University of Ottawa NMR Facility Web Site

Please feel free to make suggestions for future posts by emailing Glenn Facey.

Friday, April 22, 2016

CEST - Chemical Exchange Saturation Transfer

Chemical Exchange Saturation Transfer (CEST) is a technique where one resonance, in slow exchange with a second resonance, is saturated with a selective low power pulse followed by a hard non-selective 90° pulse.  The intensity of the second resonance is then diminished due to the transfer of saturation from the first resonance as the result of  chemical exchange.  The figure below demonstrates this for a 25 mM solution of salicylic acid in H2O/D2O buffered at pH 7.
The left-hand panel of the figure is a stacked plot of extracted spectra collected in a pseudo 2D acquisition as a function of saturation frequency.  The saturation frequency was varied from an initial value of 20 ppm to a final value of -20 ppm in steps of 0.2 ppm.  The spectra are plotted such that only the water resonance is on scale.  One can see that the intensity of the water resonance dips when a saturation frequency of ~14 ppm is applied, corresponding to the resonance frequency of the –COOH and –OH protons of the salicylic acid (which appear to be in fast or intermediate exchange with one another).  The water resonance of course also dips to zero when a saturation frequency of ~4.7 ppm is used, corresponding to a simple presaturation of the water.  The right-hand panel of the figure is a plot of the integral of the water resonance as a function of saturation frequency, showing again a dip at ~14 ppm.

CEST is used in MRI to provide image contrast where a chemical exchange agent is introduced and images are collected with and without saturation of the exchange agent.  The difference provides an image enhanced by the presence of the chemical exchange agent.

Thank you to Dr. Mojmir Suchy of Prof. Adam Shuhendler’s group at the University of Ottawa for arousing my interest in the use of CEST for MRI and preparing the sample used in this post.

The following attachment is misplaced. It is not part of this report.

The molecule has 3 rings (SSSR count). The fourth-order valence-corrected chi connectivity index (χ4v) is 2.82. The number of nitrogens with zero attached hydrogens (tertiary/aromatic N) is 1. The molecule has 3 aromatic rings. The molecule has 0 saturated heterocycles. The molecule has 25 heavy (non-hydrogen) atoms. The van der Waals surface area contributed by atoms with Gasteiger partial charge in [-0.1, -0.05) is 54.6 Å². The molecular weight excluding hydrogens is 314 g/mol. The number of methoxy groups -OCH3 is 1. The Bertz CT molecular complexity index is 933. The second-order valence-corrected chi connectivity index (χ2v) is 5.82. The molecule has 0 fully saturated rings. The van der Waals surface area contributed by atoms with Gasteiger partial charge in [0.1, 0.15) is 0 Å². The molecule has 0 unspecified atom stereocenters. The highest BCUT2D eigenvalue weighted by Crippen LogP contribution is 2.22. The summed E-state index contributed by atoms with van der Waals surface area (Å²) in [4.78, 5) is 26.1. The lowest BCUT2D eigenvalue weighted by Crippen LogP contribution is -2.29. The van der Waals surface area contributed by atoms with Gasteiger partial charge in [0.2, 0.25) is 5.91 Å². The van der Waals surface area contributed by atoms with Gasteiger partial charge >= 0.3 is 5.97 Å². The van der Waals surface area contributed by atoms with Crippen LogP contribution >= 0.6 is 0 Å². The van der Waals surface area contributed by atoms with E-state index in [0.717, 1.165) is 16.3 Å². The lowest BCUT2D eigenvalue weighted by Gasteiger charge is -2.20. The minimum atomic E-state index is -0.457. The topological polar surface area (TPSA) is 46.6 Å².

Monday, April 11, 2016


The sensitivity of a low γ, spin I = ½ nucleus is determined by the difference in populations between the low energy and high energy states, governed by the Boltzmann distribution. If the low γ, spin I = ½ nucleus is coupled to a proton the energy level diagram is more complicated than simply two levels and is shown in the figure below where a 13C-1H spin pair is used as an example.
The populations of the states involved in the 13C transitions and hence the sensitivity of the 13C signal can be altered by inverting the H1 or H2 1H transitions with 180° pulses. This is illustrated in the figure below.
In the left panel, the H1 transition of a 13C-1H spin pair is inverted (i.e. the populations of the two energy levels of the H1 transition are swapped). This also affects the populations of the energy levels involved in the C1 and C2 13C transitions. After inversion of the H1 1H transition, the intensities of the C1 and C2 13C transitions have changed from their equilibrium value of 1:1 to an enhanced value of 5:-3. If the H2 transition is inverted (right-hand panel), the C1:C2 intensity ratio is -3:5. In both cases the sensitivity of the 13C doublet has been enhanced compared to its equilibrium value. This enhancement is called INEPT (Insensitive Nuclei Enhanced by Polarization Transfer) and is one of the most common sensitivity enhancement techniques used in NMR pulse sequences. The simplest implementation of INEPT is shown in the figure below along with the vector diagrams.
Phase cycling can be employed to obtain a -4:4 anti-symmetric doublet, rather than doublets with components of unequal magnitude. This is represented in the figure below.
A refocusing element can be added to the end of the sequence to refocus the anti-symmetric doublets and data can be collected with proton decoupling.
The result is a singlet with 4 times  (i.e. γHC) the intensity of the singlet one would expect under equilibrium conditions without an NOE.  For 15N, one obtains a sensitivity gain of ~10. The results of these implementations of INEPT are compared to the equilibrium situation in the figure below.
INEPT has the additional advantage that its repetition rate is determined by the 1H T1 rather than the 13C T1.  This is a tremendous additional sensitivity improvement when multiple scans are collected because the 1H T1 is often shorter than the 13C T1 by an order of magnitude.  One can collect approximately ten times as many scans per unit time.  This advantage is even more significant for 15N.  Reverse INEPT is used in the collection of 1H data for  carbon-proton pairs to suppress the protons bound to 12C.